• Difficulty maintaining balance with a standard cane
  • Increased pain or weakness in legs or ankles
  • Fear of falling while walking
  • Difficulty standing for long periods
  • Reduced stamina or endurance when walking

Choosing the right advanced walker

When deciding the best choice for the use of an advanced walker there are a few areas to consider:

  • Type of advanced walker (rolling, upright, combination). Choosing the correct advanced walker is necessary to fit the needs of the senior. The different types to choose from are based on the ability and needs of the senior and should be selected with the help of a medical professional.
  • Cost (Medicare coverage is sometimes an option). Advanced walkers can be inexpensive, but with smart capabilities coming into play, they can now cost in the four-figure range. Make sure to keep a budget in mind if insurance isn't available, as most advanced walkers don't need all the features to be effective.
  • Size. If an advanced walker is intended for indoor use, it needs to fit in your current living quarters. Advanced walkers can typically fold down for travel; however, not all have this feature. Make sure to assess your car/trunk capacity if you plan to have the walker in the community.
  • Features. Brakes, seats, baskets, smart enabled, etc., should be chosen based on the anticipated needs of the senior.
Most importantly it is highly recommended to consult with a medical professional whether your primary care physician/specialist and/or a physical/occupational therapist in order to perform an assessment for suitability to ultimately assist with selecting the most appropriate walker. Poor selection of an advanced walker can lead to falls and even serious injury.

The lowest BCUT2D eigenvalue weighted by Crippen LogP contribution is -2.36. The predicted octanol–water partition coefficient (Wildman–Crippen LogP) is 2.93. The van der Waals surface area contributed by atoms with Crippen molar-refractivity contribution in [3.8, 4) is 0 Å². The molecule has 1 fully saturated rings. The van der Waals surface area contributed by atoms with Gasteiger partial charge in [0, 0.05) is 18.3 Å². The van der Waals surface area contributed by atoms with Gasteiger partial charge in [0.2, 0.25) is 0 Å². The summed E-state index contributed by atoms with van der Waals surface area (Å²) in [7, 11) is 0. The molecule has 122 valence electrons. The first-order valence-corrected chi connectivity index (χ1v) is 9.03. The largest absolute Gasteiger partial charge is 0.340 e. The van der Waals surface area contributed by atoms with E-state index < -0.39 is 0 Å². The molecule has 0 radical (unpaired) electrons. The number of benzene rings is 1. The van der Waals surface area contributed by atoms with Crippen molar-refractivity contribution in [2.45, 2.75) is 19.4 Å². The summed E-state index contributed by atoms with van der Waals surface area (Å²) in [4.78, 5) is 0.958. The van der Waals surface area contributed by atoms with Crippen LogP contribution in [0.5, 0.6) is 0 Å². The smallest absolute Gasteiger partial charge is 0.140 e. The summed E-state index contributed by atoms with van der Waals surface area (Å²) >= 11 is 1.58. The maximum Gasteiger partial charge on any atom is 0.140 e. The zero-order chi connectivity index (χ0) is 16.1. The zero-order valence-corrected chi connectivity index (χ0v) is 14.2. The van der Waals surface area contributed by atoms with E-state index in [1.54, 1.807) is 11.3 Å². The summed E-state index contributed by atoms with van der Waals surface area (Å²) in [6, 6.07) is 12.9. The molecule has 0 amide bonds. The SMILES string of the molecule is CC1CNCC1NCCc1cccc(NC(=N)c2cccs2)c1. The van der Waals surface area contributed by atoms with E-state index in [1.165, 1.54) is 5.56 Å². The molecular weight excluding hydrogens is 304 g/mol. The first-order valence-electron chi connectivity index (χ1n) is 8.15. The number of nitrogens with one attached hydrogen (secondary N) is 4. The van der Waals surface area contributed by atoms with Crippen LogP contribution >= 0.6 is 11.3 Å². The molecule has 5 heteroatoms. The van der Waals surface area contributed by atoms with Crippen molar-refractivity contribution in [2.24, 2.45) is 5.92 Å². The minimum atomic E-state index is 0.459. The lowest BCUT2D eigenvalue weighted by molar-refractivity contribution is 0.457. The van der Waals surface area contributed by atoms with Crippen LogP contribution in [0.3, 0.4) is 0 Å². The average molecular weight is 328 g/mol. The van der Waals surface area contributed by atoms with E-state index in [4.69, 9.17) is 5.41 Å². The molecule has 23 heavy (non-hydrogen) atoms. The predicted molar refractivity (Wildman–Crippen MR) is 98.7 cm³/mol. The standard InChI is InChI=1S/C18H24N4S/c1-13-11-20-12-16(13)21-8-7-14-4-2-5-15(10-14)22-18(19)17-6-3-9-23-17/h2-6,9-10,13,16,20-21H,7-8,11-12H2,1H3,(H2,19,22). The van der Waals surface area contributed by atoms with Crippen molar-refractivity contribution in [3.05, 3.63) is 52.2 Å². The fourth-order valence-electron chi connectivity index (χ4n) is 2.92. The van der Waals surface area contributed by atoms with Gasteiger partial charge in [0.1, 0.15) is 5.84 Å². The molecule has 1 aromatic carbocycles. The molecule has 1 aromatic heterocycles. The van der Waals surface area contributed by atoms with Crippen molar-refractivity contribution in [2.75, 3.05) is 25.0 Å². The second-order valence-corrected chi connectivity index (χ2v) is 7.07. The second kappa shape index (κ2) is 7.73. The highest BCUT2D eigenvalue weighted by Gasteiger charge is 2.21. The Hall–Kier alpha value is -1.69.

Safety tips

The safety tips below are general guidelines when finding the correct advanced walker. Keep in mind to also check any additional safety recommendations that are specific to the type and brand of advanced walker you plan to use.

  • Proper fit. Ensure your advanced walker is set to your specific height and adjusted prior to use
  • Use of brakes on inclines and declines
  • Proper walking techniques with the use of your specifical advanced walker (i.e., allowing for adequate heel-toe gait pattern without hitting walker components) *this requires a professional assessment typically provided by a physical or occupational therapist
  • Avoid using a walker in a hazardous environment such as uneven ground, or in inclement weather such as rain
  • Maintenance for your walker such as keeping brakes tight and handles properly aligned

Alternatives to advanced walkers

It is important to consider that advanced walkers may not be the right choice depending on the factors previously mentioned. Alternatives for functional mobility could be electric scooters, wheelchairs, exoskeletons, and/or a combination of all to meet the needs of the senior. It is always best to consult with your primary care physician when determining the right device for continued mobility.

For a lot of seniors, the benefits of using an advanced walker can assist with everyday mobility to continue independence while aging in place within the comfort of their established living environment. The importance of consulting with medical professionals on the selection of an advanced walker is of high importance since choosing the wrong type can lead to falls and even serious injury, which can be detrimental and life-altering. Advanced walkers are not hard to use; however, they typically will require proper fitting and education to maximize the full potential of the walker and the ability of the senior.